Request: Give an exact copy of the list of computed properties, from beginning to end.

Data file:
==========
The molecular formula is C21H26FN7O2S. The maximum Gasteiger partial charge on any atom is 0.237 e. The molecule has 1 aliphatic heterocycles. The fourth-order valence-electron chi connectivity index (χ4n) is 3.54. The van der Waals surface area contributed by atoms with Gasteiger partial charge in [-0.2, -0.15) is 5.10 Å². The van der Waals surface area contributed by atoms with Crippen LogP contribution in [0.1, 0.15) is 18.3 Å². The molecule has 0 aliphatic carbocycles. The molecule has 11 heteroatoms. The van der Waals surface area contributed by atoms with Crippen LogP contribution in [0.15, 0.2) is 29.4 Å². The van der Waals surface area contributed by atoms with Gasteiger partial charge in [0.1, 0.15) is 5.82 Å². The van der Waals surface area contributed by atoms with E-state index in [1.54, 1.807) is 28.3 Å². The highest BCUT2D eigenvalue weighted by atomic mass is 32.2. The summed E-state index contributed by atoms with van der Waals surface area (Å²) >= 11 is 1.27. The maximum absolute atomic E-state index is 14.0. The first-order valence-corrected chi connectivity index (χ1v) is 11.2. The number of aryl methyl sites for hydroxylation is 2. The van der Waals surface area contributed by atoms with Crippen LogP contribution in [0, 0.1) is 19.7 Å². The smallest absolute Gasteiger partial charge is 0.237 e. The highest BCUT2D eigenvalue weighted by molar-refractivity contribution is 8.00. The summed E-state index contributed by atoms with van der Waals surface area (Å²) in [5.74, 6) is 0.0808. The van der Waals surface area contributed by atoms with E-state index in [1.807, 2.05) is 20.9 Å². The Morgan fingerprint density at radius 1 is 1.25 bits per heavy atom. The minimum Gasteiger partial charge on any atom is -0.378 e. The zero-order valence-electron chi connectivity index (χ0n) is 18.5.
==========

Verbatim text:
The molecular formula is C21H26FN7O2S. The maximum Gasteiger partial charge on any atom is 0.237 e. The molecule has 1 aliphatic heterocycles. The fourth-order valence-electron chi connectivity index (χ4n) is 3.54. The van der Waals surface area contributed by atoms with Gasteiger partial charge in [-0.2, -0.15) is 5.10 Å². The van der Waals surface area contributed by atoms with Crippen LogP contribution in [0.1, 0.15) is 18.3 Å². The molecule has 0 aliphatic carbocycles. The molecule has 11 heteroatoms. The van der Waals surface area contributed by atoms with Crippen LogP contribution in [0.15, 0.2) is 29.4 Å². The van der Waals surface area contributed by atoms with Gasteiger partial charge in [0.1, 0.15) is 5.82 Å². The van der Waals surface area contributed by atoms with E-state index in [1.54, 1.807) is 28.3 Å². The highest BCUT2D eigenvalue weighted by atomic mass is 32.2. The summed E-state index contributed by atoms with van der Waals surface area (Å²) >= 11 is 1.27. The maximum absolute atomic E-state index is 14.0. The first-order valence-corrected chi connectivity index (χ1v) is 11.2. The number of aryl methyl sites for hydroxylation is 2. The van der Waals surface area contributed by atoms with Crippen LogP contribution in [0, 0.1) is 19.7 Å². The smallest absolute Gasteiger partial charge is 0.237 e. The highest BCUT2D eigenvalue weighted by molar-refractivity contribution is 8.00. The summed E-state index contributed by atoms with van der Waals surface area (Å²) in [5.74, 6) is 0.0808. The van der Waals surface area contributed by atoms with E-state index in [1.807, 2.05) is 20.9 Å². The Morgan fingerprint density at radius 1 is 1.25 bits per heavy atom. The minimum Gasteiger partial charge on any atom is -0.378 e. The zero-order valence-electron chi connectivity index (χ0n) is 18.5.